Before he left, the engineer said the solution was to get FTTP, and pointed to the pole 5 yards away and said that that 'wire' is the fibre and one of his neighbours is currently using it.
He contacted Plusnet who said they did not offer FTTP and he should contact BT. His questions to me were did he have to go with BT and he really wanted to keep his force9 email addresses was that possible?
I looked up the ADSL availability checker for his number and it showed
WBC ADSL up to 1Mb
Plusnet definitely don't do FTTP. Regarding the force9 E-mail address, the user should really get themselves an E-mail address which is independent of their broadband provider (even a Gmail address), and start migrating away as soon as possible, even if they have no intention of changing broadband. It will save them pain in the long run, trust me.
However, the main issue: is FTTP available at this property? Possibilities are:
1. The engineer was right, FTTP is available, in which case the database is incorrect. (Unlikely but sometimes happens)
2. The engineer was mistaken: the neighbour's pole has FTTP, but this property is not served from the same pole.
3. The engineer was mistaken: the neighbour's pole has some other non-FTTP service (e.g. a leased line)
There are a couple of ways to deal with this.
One is to do photos and research. If you can post a picture of the equipment on the pole in question (and confirm that the neighbour *and* this property are served from exactly the same pole), people on this forum can confirm if it's FTTP. You should also do address checks on all the neighbouring properties, and see if they all have FTTP except this one.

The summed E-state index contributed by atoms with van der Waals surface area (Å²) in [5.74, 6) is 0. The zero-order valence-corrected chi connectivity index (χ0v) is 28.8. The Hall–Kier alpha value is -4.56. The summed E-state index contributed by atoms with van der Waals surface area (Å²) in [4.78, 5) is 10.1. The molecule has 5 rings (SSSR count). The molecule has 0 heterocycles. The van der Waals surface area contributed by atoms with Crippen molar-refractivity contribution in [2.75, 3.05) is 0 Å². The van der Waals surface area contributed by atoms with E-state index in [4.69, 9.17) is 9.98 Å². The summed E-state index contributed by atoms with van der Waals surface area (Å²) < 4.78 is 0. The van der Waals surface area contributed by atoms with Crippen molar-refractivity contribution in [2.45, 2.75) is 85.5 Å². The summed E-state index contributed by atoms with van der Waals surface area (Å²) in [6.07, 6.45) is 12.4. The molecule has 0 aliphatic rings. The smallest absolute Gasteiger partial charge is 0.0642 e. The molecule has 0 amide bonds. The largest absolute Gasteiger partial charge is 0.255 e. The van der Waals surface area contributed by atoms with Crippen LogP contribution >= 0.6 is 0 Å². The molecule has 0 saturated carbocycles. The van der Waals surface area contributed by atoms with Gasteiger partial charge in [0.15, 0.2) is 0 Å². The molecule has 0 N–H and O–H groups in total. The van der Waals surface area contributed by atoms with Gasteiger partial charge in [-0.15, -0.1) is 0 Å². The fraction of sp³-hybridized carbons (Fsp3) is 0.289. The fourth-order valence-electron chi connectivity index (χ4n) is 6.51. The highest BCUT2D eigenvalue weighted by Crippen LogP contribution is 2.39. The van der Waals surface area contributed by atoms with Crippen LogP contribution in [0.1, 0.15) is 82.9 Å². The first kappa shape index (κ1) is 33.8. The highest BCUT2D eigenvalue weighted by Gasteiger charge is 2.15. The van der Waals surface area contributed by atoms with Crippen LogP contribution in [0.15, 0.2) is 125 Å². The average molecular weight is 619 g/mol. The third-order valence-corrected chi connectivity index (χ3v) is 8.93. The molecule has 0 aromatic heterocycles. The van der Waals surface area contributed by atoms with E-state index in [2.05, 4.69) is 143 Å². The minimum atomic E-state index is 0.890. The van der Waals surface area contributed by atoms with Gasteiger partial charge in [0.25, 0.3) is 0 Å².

There are senior people here who, given the exact address privately, can then raise this internally with Openreach, and if the database is in error, get it corrected. Or you can talk to Openreach on their twitter account.
Another option is to get a free quote for FTTPoD, e.g. from Cerberus. This *might* kick Openreach into noticing that the property already has FTTP. It *might* also identify that the cost for FTTPoD is low if they can connect to nearby existing infrastructure - e.g. it's just adding a CBT onto a pole, and connecting it to a nearby splitter. But it also might come back with some ludicrously high cost, and that doesn't really give you a definitive answer - it could also be that their paper records are out of date. You'd have to place an FTTPoD order, costing £300 non-refundable, to be sure. And at that point, even for an "trivial" install I'd expect a cost around £2K.
Note that even if native FTTP is already available, it *will* still be more expensive than bargain-basement FTTC from the likes of Plusnet. Currently you can get 80/20 FTTP from Sky at £27, and BT at a similar price (maybe discounted by a few quid) - but those prices go up at the end of the term so you have to keep haggling or switching every couple of years. Aquiss do 40/2 FTTP at £30, on a 12-month contract. That's their standard price and I would not expect it to rise.